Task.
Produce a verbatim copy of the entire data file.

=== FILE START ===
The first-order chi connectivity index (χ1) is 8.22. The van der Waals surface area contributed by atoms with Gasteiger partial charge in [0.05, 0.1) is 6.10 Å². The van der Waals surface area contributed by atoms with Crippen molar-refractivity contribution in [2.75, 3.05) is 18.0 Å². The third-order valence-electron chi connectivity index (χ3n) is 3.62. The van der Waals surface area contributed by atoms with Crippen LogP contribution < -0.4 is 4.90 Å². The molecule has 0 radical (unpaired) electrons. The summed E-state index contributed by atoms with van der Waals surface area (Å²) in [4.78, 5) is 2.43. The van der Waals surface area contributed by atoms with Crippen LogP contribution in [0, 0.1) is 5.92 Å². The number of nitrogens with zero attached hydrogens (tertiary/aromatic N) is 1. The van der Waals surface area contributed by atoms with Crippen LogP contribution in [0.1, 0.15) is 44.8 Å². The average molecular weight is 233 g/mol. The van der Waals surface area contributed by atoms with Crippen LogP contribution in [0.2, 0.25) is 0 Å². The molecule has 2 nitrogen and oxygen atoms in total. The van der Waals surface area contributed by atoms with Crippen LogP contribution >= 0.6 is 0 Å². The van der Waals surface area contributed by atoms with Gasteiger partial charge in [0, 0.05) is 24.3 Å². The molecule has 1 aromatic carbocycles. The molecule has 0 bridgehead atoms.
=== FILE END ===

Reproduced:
The first-order chi connectivity index (χ1) is 8.22. The van der Waals surface area contributed by atoms with Gasteiger partial charge in [0.05, 0.1) is 6.10 Å². The van der Waals surface area contributed by atoms with Crippen molar-refractivity contribution in [2.75, 3.05) is 18.0 Å². The third-order valence-electron chi connectivity index (χ3n) is 3.62. The van der Waals surface area contributed by atoms with Crippen LogP contribution < -0.4 is 4.90 Å². The molecule has 0 radical (unpaired) electrons. The summed E-state index contributed by atoms with van der Waals surface area (Å²) in [4.78, 5) is 2.43. The van der Waals surface area contributed by atoms with Crippen LogP contribution in [0, 0.1) is 5.92 Å². The number of nitrogens with zero attached hydrogens (tertiary/aromatic N) is 1. The van der Waals surface area contributed by atoms with Crippen LogP contribution in [0.1, 0.15) is 44.8 Å². The average molecular weight is 233 g/mol. The van der Waals surface area contributed by atoms with Crippen LogP contribution in [0.2, 0.25) is 0 Å². The molecule has 2 nitrogen and oxygen atoms in total. The van der Waals surface area contributed by atoms with Crippen LogP contribution >= 0.6 is 0 Å². The van der Waals surface area contributed by atoms with Gasteiger partial charge in [0, 0.05) is 24.3 Å². The molecule has 1 aromatic carbocycles. The molecule has 0 bridgehead atoms.